Our and their identity : The concept of organisational identity among Swedish wine importers
This explorative study address the concept of organisational identity described by Albert & Whetten and takes their concept from the individual level to the industry level. When doing so the lack of empirical research and theoretical knowledge within this area becomes clear. Although an unexplored area we argue that if Albert & Whetten interpreted, the members’ perception to an organisational level we believe that it is also possible to aggregate the perceptions of the members/managers to an inter-organisational/industry level. When taking the identity to the industry level questions like, who are we at an inter-organisational level or with other words is there an industry identity and how does the industry identity affect the actions within an industry?
In this thesis, we will try to fill this gap of knowledge and contribute to theoretical concepts of industry identities, by gathering empirical data to substantiate the concept of industry identity. We will try to fill the theoretical gap concerning identities within an industry; explaining the content of these identities and how they are defined, in line with the contribution by Albert & Whetten, the same way as individuals organisational identity arises. Whenever he or she asks the question, who are we and what kind of business are we in (Albert & Whetten 1985), it is the same way as for an organisation within an industry to ask questions like – which industry do I belong to and what kind of industry are we in. The processes stressed by Hatch & Schultz also raises questions like how does the industry identity affect the interactions/actions between identities within an industry or how does the actions by one identity affect another identity within an industry? One industry that can be assumed to have developed an inter-organisational identity over time, due to a long history and clear cultural anchoring the last 10-years has been faced with both radical change and crisis is the Swedish alcohol industry. The empirical data in this study is based on eight semi-structured telephone interviews with importers (managers or top team) in the Swedish alcohol industry.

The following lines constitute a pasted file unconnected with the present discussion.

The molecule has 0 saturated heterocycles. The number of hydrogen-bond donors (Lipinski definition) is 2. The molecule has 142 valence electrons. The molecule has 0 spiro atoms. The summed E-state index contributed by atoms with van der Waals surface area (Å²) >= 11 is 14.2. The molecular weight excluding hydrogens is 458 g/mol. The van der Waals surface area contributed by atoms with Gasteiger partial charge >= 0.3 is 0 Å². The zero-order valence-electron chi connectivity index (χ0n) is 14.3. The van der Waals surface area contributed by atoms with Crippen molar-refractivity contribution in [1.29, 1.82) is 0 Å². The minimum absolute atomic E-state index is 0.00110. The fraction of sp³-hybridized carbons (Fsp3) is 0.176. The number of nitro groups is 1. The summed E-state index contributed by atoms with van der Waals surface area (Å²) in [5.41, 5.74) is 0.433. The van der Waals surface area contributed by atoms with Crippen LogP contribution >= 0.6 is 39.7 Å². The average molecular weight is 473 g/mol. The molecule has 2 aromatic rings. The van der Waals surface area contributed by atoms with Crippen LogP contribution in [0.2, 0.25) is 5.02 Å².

Consequently, we approach this explorative study by stating the following question; Is there an industry identity within the Swedish alcohol import industry, and if so, what is the content of this identity and how does this identity affect the actions taken within the industry? The main purpose is to answer the question stated in this thesis by; to describe the central and distinctive characteristics/aspects of the Swedish alcohol importers identity and to find commonalities and differences within these industry identities. To relate to these central and distinctive aspects of the industry identity in relation to the actions taken by the organisations within the industry.
The conclusion of this thesis is; yes, there is an industry identity based on two orientations; the product or market orientation and the content of these identities are based on how their importers believe that you as an importer should act in selling wine to the customers. Further conclusion is that; yes, industry identity (i.e. product or market) does affect action or rather some types of actions.
The possibilities to extend and further explore this industry seem endless. The changes in the industry and the settings of the environment that it exists in are continuously and a constant on-going process even though Sweden still has a monopoly. Our study has raised many questions that would be interesting to investigate in another study, for example if these two approaches can co-exist or if one of them would be dominant. Or if they actually need each other.
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